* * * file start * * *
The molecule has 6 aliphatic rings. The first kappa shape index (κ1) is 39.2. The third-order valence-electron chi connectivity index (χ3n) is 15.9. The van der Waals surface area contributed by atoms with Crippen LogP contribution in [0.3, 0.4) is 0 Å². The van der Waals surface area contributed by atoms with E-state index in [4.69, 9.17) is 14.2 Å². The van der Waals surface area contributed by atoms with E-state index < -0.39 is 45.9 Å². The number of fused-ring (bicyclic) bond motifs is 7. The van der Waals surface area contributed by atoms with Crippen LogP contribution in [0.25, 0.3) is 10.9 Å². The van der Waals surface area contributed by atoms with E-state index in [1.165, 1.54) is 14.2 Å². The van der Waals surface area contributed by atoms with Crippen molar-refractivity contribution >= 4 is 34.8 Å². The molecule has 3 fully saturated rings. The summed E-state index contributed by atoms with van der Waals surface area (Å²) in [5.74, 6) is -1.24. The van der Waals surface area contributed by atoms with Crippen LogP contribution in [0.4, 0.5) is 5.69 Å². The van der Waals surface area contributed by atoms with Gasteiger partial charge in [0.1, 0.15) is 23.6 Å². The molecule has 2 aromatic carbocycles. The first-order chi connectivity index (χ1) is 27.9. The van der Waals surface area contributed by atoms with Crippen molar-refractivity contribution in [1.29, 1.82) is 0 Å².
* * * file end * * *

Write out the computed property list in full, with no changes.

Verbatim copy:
The molecule has 6 aliphatic rings. The first kappa shape index (κ1) is 39.2. The third-order valence-electron chi connectivity index (χ3n) is 15.9. The van der Waals surface area contributed by atoms with Crippen LogP contribution in [0.3, 0.4) is 0 Å². The van der Waals surface area contributed by atoms with E-state index in [4.69, 9.17) is 14.2 Å². The van der Waals surface area contributed by atoms with E-state index < -0.39 is 45.9 Å². The number of fused-ring (bicyclic) bond motifs is 7. The van der Waals surface area contributed by atoms with Crippen LogP contribution in [0.25, 0.3) is 10.9 Å². The van der Waals surface area contributed by atoms with E-state index in [1.165, 1.54) is 14.2 Å². The van der Waals surface area contributed by atoms with Crippen molar-refractivity contribution >= 4 is 34.8 Å². The molecule has 3 fully saturated rings. The summed E-state index contributed by atoms with van der Waals surface area (Å²) in [5.74, 6) is -1.24. The van der Waals surface area contributed by atoms with Crippen LogP contribution in [0.4, 0.5) is 5.69 Å². The van der Waals surface area contributed by atoms with Gasteiger partial charge in [0.1, 0.15) is 23.6 Å². The molecule has 2 aromatic carbocycles. The first-order chi connectivity index (χ1) is 27.9. The van der Waals surface area contributed by atoms with Crippen molar-refractivity contribution in [1.29, 1.82) is 0 Å².